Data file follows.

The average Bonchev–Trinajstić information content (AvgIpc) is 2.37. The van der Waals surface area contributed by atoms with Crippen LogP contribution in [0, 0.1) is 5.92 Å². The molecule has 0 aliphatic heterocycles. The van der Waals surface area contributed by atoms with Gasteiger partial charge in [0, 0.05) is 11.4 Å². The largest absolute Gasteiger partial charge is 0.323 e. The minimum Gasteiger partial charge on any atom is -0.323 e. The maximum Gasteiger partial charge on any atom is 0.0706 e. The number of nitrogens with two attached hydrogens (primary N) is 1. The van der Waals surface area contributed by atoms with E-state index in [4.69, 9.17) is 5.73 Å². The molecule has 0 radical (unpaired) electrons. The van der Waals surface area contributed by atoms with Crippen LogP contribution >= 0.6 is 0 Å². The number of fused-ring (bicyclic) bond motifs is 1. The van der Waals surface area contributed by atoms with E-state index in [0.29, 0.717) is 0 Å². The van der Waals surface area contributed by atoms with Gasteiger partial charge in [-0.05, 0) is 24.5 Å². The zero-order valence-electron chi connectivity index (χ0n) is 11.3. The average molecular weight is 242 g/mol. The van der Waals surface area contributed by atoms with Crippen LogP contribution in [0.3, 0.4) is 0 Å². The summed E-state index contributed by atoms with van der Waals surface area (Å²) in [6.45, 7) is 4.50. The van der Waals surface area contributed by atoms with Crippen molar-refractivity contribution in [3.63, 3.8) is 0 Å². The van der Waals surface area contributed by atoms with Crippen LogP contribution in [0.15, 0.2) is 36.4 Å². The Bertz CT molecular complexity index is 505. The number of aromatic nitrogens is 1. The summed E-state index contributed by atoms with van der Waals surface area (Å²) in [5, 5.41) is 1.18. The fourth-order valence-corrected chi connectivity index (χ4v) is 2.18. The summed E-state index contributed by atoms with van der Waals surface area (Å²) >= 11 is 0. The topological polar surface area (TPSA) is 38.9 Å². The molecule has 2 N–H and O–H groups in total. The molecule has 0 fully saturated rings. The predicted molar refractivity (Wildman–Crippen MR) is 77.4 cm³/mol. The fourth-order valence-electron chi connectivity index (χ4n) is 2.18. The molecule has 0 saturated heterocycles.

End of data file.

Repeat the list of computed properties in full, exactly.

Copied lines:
The average Bonchev–Trinajstić information content (AvgIpc) is 2.37. The van der Waals surface area contributed by atoms with Crippen LogP contribution in [0, 0.1) is 5.92 Å². The molecule has 0 aliphatic heterocycles. The van der Waals surface area contributed by atoms with Gasteiger partial charge in [0, 0.05) is 11.4 Å². The largest absolute Gasteiger partial charge is 0.323 e. The minimum Gasteiger partial charge on any atom is -0.323 e. The maximum Gasteiger partial charge on any atom is 0.0706 e. The number of nitrogens with two attached hydrogens (primary N) is 1. The van der Waals surface area contributed by atoms with E-state index in [4.69, 9.17) is 5.73 Å². The molecule has 0 radical (unpaired) electrons. The van der Waals surface area contributed by atoms with Crippen LogP contribution >= 0.6 is 0 Å². The number of fused-ring (bicyclic) bond motifs is 1. The van der Waals surface area contributed by atoms with E-state index in [0.29, 0.717) is 0 Å². The van der Waals surface area contributed by atoms with Gasteiger partial charge in [-0.05, 0) is 24.5 Å². The zero-order valence-electron chi connectivity index (χ0n) is 11.3. The average molecular weight is 242 g/mol. The van der Waals surface area contributed by atoms with Crippen LogP contribution in [0.3, 0.4) is 0 Å². The summed E-state index contributed by atoms with van der Waals surface area (Å²) in [6.45, 7) is 4.50. The van der Waals surface area contributed by atoms with Crippen molar-refractivity contribution in [3.63, 3.8) is 0 Å². The van der Waals surface area contributed by atoms with Crippen LogP contribution in [0.15, 0.2) is 36.4 Å². The Bertz CT molecular complexity index is 505. The number of aromatic nitrogens is 1. The summed E-state index contributed by atoms with van der Waals surface area (Å²) in [5, 5.41) is 1.18. The fourth-order valence-corrected chi connectivity index (χ4v) is 2.18. The summed E-state index contributed by atoms with van der Waals surface area (Å²) >= 11 is 0. The topological polar surface area (TPSA) is 38.9 Å². The molecule has 2 N–H and O–H groups in total. The molecule has 0 fully saturated rings. The predicted molar refractivity (Wildman–Crippen MR) is 77.4 cm³/mol. The fourth-order valence-electron chi connectivity index (χ4n) is 2.18. The molecule has 0 saturated heterocycles.